January 23, 2015

Real food for real sailors

LAST NIGHT we had one of my favorite meals, Jolie Brise soup. It’s a seagoing soup, of course, named after the world-famous, wooden, gaff-rigged pilot cutter that, even in its dotage, is still a force to be reckoned with. In 2011 she was first in class and overall winner of the Tall Ships Race — and not for the first time.

Jolie Brise started life in France in 1913, as a working pilot cutter in Le Havre, but she was bought for private use in 1923 by an Englishman, Commander E. G. Martin. He sailed her to a win in  the first Fastnet Race in 1925 and became famous for more ocean-going exploits in other yachts in later years.

Commander Martin sailed with a hefty, hardworking crew in Jolie Brise and they brought with them some hefty appetites, so it’s not surprising that one of his favorite meals was onion soup. It’s just what a hungry crew needs on a brisk night at sea, hot, tasty, and chock-full of energy. It’s quick and easy to prepare and handy because onions keep well on a boat.

You should try it sometime. Here’s the original recipe from Commander Martin:

Place four medium-large onions, peeled and cut into quarters, into a covered saucepan with 3 to 4 cups cold water.

Add 2 tablespoons Bovril (or other strong beef stock), 4 ounces butter, a dessertspoonful Lea and Perrins Worcestershire sauce, a little black pepper, and (when the cooking is nearly done) a small glass of sherry or rather more white wine.

Boil gently for 30 minutes or until the onions have fallen to pieces and are soft, stirring occasionally.

Now, you might be a little taken aback at the amount of butter in this recipe, but you must remember that it was meant to satisfy the energy needs of hardworking men in a cold climate. And anything with that much butter in it is bound to be delicious. But now I cut the butter ration in half, to 2 ounces, and still find it very tasty and satisfying. I tried a vegetable spread substitute once and it was a disaster. Stick to butter.

We can find Bovril occasionally in the British section of our local supermarket, but I more often use beef stock cubes instead — enough to make 5 cups of bouillon.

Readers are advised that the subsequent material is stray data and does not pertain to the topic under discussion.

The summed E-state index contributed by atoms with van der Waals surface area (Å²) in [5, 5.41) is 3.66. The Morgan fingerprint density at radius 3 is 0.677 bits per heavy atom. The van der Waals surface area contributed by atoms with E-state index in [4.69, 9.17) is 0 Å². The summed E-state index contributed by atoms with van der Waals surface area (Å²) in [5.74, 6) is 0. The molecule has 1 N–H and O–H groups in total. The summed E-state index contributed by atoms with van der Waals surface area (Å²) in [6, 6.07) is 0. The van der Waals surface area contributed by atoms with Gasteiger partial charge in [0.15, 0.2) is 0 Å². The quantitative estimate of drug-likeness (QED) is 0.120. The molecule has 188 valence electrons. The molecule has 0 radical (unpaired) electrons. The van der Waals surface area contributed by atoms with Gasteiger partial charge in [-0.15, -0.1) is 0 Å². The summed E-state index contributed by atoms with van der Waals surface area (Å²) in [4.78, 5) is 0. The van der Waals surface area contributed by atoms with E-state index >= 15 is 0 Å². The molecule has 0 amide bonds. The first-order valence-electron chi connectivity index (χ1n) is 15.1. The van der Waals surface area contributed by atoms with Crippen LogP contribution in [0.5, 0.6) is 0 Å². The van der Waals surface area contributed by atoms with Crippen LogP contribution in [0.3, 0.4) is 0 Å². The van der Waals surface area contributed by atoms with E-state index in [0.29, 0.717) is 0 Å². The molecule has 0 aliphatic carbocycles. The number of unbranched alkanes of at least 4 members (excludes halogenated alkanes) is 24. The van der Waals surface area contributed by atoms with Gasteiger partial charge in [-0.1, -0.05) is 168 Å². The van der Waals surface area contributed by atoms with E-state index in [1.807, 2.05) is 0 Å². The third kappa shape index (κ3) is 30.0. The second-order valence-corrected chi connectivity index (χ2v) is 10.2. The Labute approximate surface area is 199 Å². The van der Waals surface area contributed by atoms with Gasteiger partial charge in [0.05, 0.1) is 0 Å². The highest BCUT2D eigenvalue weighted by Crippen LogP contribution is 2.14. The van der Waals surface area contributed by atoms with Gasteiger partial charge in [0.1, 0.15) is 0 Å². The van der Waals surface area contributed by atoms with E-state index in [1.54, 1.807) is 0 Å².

So give it a go, and save some of that sherry or white wine for a small toast to a real sailor and a wonderful boat: Commander Martin and Jolie Brise!

Today’s Thought

Onion soup sustains. The process of making it is somewhat like the process of learning to love. It requires commitment, extraordinary effort, time, and will make you cry.

— Ronni Lundy, “The Seasoned Cook,” Esquire, Mar 84

Tailpiece

Notice on a thermostat in a hotel room in Kobe, Japan:
“You do not have to get yourself hot in this room. Please control yourself.”

7 comments:

Anonymous said...

Dear John,

Seriously, I love your blog and value your writings. Thanks for your informed wisdoms and your endless humour.

Unseriously: you write:
Place four medium-large onions, peeled and cut into quarters, into a covered saucepan with 3 to 4 cups cold water.


Add 2 tablespoons Bovril

Question: how the hell can I get 2 tablespoons of Bovril into a covered saucepan?

Yours in antici.......pation,

Paul McNutt

SY Gandalf, somewhere on the Baltic

Anonymous said...

The time has come to make a small comment. I've been reading your blog for at least a year if not more. I truly enjoy your work and I have contributed gladly to your vast fortune by way of book purchases. I won't be sailing again for a few years, so your blog helps me stay in a sailboat state of mind. I miss my Commander. Thanks sincerely for the effort.

John Vigor said...

Hi Paul:

It took me quite a while to figure it out, but sailors are a resourceful lot. I eventually sneaked the Bovril in with the quartered onions, which also have to be placed in a covered saucepan.

Actually, you can blame it on Commander Graham. Those were his words, not mine.

Cheers

John V,

Pete Rasmussen said...

Ohhhhhh Surely we can do better John. An handfull of lentils and some tomato paste please! Love the blog. Love the books. My old Atkins "Thistle " scored well on your seaworthiness scale.
Cheers,
Pete.

John Vigor said...

Sounds good, Pete, but it's the commander's recipe, not mine. I'm no cook, and it is the stark simplicity of Jolie Brise onion soup that fascinated me.

Bon appetite!

John V.

John Vigor said...

I meant appetite, of course.

John V.

John Vigor said...

Sorry, but automatic spellcheck won't let me write the French word for appetite!

John V.